Between the rivers and the Côtes
By Jane Anson
This Guide was last updated on 03 March 2010
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Supple fruity wines that develop relatively early due to the significant proportion of Merlot in the blends. Can be oak aged, usually for 12-15 months, with some producers using a small proportion of new oak. The Côte de Bourg reds can be quite tannic and need time to soften, and are best appreciated from 4-6 years.
Crisp, fruity whites best drunk young. The best are the grassy Sauvignon-based wines coming from the Entre-Deux-Mers. Some oak-aged wines develop more character.
In this micro-region, the best come from the Sainte Croix de Mont AC and are concentrated and full-bodied with a deep golden colour. Loupiac and Cadillac sweet whites are usually decent at best, at worst they are simple ordinary sugary sweet wines.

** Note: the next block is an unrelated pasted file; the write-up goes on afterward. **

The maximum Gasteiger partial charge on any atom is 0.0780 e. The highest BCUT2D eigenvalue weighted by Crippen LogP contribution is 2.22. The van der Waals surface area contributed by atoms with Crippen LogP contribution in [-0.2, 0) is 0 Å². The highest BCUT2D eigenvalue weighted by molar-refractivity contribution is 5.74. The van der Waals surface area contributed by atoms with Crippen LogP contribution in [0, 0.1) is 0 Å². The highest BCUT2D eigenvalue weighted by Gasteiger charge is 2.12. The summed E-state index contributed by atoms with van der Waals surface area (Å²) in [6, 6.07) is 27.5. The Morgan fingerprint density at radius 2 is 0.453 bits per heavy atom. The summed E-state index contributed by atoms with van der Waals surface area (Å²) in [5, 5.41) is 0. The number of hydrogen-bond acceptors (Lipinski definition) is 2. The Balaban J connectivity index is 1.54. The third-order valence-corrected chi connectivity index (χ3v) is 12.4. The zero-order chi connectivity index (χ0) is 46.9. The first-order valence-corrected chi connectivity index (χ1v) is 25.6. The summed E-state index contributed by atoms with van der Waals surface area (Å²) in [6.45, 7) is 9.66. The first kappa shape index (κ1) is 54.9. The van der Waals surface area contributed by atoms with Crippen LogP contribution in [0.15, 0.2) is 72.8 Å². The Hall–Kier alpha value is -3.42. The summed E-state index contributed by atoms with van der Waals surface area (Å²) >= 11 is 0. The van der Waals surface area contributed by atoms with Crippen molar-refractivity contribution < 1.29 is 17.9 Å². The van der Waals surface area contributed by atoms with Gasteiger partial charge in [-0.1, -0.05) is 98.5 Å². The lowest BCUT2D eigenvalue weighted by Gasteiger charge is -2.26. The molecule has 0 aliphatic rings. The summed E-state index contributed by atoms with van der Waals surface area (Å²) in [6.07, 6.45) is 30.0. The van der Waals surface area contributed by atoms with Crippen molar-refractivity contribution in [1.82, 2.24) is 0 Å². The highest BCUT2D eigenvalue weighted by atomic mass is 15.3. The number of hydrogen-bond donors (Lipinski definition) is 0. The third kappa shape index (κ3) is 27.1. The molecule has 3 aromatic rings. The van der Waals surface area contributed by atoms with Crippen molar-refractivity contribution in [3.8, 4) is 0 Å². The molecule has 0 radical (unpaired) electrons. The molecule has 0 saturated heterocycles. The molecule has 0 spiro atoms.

Bordeaux clairets and rosés are made by macerating red grape varieties for a short time. Both are fresh and fruity, clairets have a more intense colour. Premières Côtes de Bordeaux is the main production area.
Crémant de Bordeaux is mainly white with a little rosé, generally Brut. It can offer good value for money.
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